Let’s assume a capacity factor of 50%, that would mean that another 3 GW continuously (including not yet installed storage) are added to the mix as early as 2020.
And then there is solar:
Summary: by the end of 2016 there was 2.0 GW peak Watt PV-solar installed, which translates in 800 MW power continuously. By the end of 2017 the installed power had increased with 40%. So we can assume 1.1 GW of PV-solar power. The government wants solar panels on every suitable roof and the public is picking up the signal. In every street there are at l east a few houses that have panels on the roof, which will impose the question on the laggards: “when us?”, just like with owning a car or having an internet connection. Nobody wants to stay behind and everybody wants to be “green”. One of the largest energy providers in the Netherlands Eneco believes that as early as 2030, 70% of renewable electricity can be covered by renewables.
Despite a growing share of renewable energy in Germany, the grid remains as stable as ever: the average German has on average to endure a 11.5 minute/year blackout. Although grid stability will become an increasing challenge, for the moment everything is still fine.
[wattisduurzaam.nl] – Duitse stroomnet ondanks pieken windenergie superbetrouwbaar
A annual electricity generation of 3000 TWh is equivalent of 342 GW continuous average power.
Speed: over 100 kmh
Altitude: 2000 m
Flyweight: 450 kg
Airtime: ca. 1 hour
[reuters.com] – Daimler invests in flying taxi firm Volocopter
[engadget.com] – Daimler funds Volocopter’s autonomous flying taxi dreams
[de.wikipedia.org] – Volocopter
[volocopter.com] – Official site
French oil giant Total follows in the footsteps of that other European oil major Shell, in betting on the success of renewable energy. This is no doubt influenced by the radical choice for renewable energy by the European Union, that wants to get rid of fossil fuel in Europe by 2050.
[investopedia.com] – Oil Giant Total Sees Bright Future in Electricity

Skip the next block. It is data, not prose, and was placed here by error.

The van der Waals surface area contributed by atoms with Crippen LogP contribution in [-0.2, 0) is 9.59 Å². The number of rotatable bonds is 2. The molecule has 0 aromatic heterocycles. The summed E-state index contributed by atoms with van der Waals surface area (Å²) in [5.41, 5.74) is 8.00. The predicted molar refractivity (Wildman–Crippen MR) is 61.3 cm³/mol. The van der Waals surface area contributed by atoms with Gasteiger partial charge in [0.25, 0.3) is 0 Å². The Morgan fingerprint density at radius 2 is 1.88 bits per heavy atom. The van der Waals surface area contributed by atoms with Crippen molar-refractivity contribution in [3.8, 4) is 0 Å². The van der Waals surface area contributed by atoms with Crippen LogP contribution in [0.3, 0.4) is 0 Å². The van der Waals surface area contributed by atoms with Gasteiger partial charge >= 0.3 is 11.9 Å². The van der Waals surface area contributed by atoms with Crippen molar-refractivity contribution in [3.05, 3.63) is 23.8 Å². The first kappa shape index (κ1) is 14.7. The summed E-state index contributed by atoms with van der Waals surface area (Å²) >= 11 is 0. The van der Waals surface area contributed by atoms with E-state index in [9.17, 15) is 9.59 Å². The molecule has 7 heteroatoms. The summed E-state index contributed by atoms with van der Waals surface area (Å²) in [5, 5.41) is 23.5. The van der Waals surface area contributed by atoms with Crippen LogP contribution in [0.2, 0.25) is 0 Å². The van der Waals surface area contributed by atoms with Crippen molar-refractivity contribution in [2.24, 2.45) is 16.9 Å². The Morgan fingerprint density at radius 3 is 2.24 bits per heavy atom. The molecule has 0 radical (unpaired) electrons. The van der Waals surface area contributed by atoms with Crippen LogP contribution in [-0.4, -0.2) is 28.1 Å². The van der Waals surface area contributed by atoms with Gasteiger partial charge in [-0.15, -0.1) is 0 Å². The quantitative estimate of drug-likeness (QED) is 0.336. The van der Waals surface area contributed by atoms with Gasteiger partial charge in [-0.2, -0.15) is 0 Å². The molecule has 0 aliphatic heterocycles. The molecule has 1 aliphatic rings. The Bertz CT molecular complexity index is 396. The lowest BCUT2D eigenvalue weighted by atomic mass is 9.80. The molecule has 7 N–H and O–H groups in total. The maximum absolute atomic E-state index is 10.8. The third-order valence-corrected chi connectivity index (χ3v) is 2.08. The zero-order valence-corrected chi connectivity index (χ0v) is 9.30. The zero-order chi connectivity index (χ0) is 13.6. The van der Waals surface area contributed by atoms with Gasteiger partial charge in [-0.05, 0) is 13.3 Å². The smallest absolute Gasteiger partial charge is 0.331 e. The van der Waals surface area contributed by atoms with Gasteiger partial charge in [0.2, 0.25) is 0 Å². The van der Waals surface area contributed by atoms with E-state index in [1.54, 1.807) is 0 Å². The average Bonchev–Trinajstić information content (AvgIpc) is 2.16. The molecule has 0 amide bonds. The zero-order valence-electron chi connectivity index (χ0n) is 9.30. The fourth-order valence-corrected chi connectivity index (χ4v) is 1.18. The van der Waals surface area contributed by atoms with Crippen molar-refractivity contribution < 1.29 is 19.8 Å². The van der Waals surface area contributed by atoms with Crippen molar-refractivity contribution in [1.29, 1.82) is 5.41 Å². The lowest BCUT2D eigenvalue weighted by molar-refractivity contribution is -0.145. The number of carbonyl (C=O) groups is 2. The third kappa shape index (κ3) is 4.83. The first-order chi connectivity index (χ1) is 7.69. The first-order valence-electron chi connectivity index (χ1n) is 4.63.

[erpecnewslive.com] – Total commits to electric vehicle charging stations in France
[thebiojournal.com] – French oil giant Total expands into solar energy in Japan
[reuters.com] – France’s Total buys stakes in solar power start-ups
[theguardian.com] – Total invests £800m in US solar power firm
[eenews.net] – Could France’s Total reinvent the grid?
[aiche.org] – French Oil Major Total Is Gung-Ho for Solar, Batteries and Grid 2.0
[telegraph.co.uk] – French oil firm Total bets on renewable energy with near €1bn bid for battery maker Saft
European supergrid latest. Construction of a 380kV electricity line between the Netherlands and Germany, which should replace the existing 1926 110kV line. Note the futuristic design of the pylons. EU “project of common interest” status.
Length: 57 km
[source] The new way to charge e-vehicles?
The large-scale introduction of e-vehicles could very well imply the need for large-scale electricity charging stations along the way-side, like this situation in Berlin:
This could become quite costly, not to mention endless amounts of ugly car-chargers littering the streets of the near future.
The German company Ubitricity has come up with an idea to reuse old lampposts to achieve the same charging performance, but much cheaper and no impact for the way streets look like.
[trouw.nl] – Maak van een oude lantaarnpaal een goedkope laadpaal
But nothing has decided yet as there are other methods in the works to recharge you e-vehicle… instantaneous at the pump, as usual!
[deepresource] – IFBattery – Instantaneous Recharging Batteries
Norway is ahead of everybody else in its ambition to get rid of the stinking petrol clunker once and for all. In 2017 the majority of new vehicles sold in Norway are e-vehicles. By 2025 all vehicles sold should be electric by law.
Why Norway? Because of government regulations and the convenient fact that Norway has a lot of hydro-power, the easiest form of renewable energy around, which ensures that e-driving is really clean and not a zero-sum game of moving emissions from a car exhaust to the fossil power station smoke stack.
And as the Dutch proverb goes: “if one (Norwegian) sheep has crossed the dam, more will follow.”
Like the Netherlands for instance. The flatlanders have no hydro-power worth mentioning, but ambitious offshore wind park plans, to be realized before 2023, providing enough electricity from wind to power an entire Dutch e-vehicle fleet. Like Norway, the Netherlands wants to phase out petrol cars after 2025.
[deepresource] – Suitable Offshore Wind Locations
The Dutch part of the North Sea could (in theory) power all European cars.
[deepresource] – Gemini Wind Farm Live Data
[bloomberg.com] – The Country Adopting Electric Vehicles Faster Than Anywhere Else
CO2 emissions from power generation will peak in 2026, and be 4% lower in 2040 than they were last year, according to a new report by Bloomberg New Energy Finance (BNEF). Much of this will be due to “unstoppable” renewable energy sources undercutting the majority of existing fossil fuel power stations, with the cost of solar dropping 66% by 2040, and onshore wind by 47%.
[source] Overview border-crossing power exchanges.